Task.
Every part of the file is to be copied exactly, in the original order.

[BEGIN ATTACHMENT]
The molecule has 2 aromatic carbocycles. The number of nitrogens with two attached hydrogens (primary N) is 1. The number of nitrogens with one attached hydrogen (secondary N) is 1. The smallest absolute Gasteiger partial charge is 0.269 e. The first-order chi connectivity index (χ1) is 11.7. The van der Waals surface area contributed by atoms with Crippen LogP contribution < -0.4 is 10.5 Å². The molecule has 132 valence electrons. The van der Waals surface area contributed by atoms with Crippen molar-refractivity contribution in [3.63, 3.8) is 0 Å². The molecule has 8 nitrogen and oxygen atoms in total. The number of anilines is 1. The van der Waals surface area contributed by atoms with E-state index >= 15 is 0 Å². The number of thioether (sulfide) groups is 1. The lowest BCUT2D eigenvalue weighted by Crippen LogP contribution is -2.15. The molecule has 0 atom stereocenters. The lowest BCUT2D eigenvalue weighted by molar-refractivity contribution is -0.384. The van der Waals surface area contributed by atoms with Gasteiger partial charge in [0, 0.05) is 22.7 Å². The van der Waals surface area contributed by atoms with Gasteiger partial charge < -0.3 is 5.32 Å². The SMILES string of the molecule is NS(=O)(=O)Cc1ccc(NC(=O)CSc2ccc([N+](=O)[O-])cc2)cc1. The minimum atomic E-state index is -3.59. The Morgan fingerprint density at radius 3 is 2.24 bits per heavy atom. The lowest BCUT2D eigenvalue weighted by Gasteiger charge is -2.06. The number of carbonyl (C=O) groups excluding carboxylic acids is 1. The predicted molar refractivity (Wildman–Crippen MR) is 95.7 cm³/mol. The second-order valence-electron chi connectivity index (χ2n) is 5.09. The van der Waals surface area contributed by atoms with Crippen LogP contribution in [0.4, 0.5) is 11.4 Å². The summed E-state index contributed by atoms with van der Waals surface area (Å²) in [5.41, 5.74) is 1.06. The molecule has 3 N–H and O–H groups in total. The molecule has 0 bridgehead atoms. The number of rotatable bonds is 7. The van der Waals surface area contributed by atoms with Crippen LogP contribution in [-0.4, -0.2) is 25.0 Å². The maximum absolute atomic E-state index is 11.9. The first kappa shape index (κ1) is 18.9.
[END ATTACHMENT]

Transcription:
The molecule has 2 aromatic carbocycles. The number of nitrogens with two attached hydrogens (primary N) is 1. The number of nitrogens with one attached hydrogen (secondary N) is 1. The smallest absolute Gasteiger partial charge is 0.269 e. The first-order chi connectivity index (χ1) is 11.7. The van der Waals surface area contributed by atoms with Crippen LogP contribution < -0.4 is 10.5 Å². The molecule has 132 valence electrons. The van der Waals surface area contributed by atoms with Crippen molar-refractivity contribution in [3.63, 3.8) is 0 Å². The molecule has 8 nitrogen and oxygen atoms in total. The number of anilines is 1. The van der Waals surface area contributed by atoms with E-state index >= 15 is 0 Å². The number of thioether (sulfide) groups is 1. The lowest BCUT2D eigenvalue weighted by Crippen LogP contribution is -2.15. The molecule has 0 atom stereocenters. The lowest BCUT2D eigenvalue weighted by molar-refractivity contribution is -0.384. The van der Waals surface area contributed by atoms with Gasteiger partial charge in [0, 0.05) is 22.7 Å². The van der Waals surface area contributed by atoms with Gasteiger partial charge < -0.3 is 5.32 Å². The SMILES string of the molecule is NS(=O)(=O)Cc1ccc(NC(=O)CSc2ccc([N+](=O)[O-])cc2)cc1. The minimum atomic E-state index is -3.59. The Morgan fingerprint density at radius 3 is 2.24 bits per heavy atom. The lowest BCUT2D eigenvalue weighted by Gasteiger charge is -2.06. The number of carbonyl (C=O) groups excluding carboxylic acids is 1. The predicted molar refractivity (Wildman–Crippen MR) is 95.7 cm³/mol. The second-order valence-electron chi connectivity index (χ2n) is 5.09. The van der Waals surface area contributed by atoms with Crippen LogP contribution in [0.4, 0.5) is 11.4 Å². The summed E-state index contributed by atoms with van der Waals surface area (Å²) in [5.41, 5.74) is 1.06. The molecule has 3 N–H and O–H groups in total. The molecule has 0 bridgehead atoms. The number of rotatable bonds is 7. The van der Waals surface area contributed by atoms with Crippen LogP contribution in [-0.4, -0.2) is 25.0 Å². The maximum absolute atomic E-state index is 11.9. The first kappa shape index (κ1) is 18.9.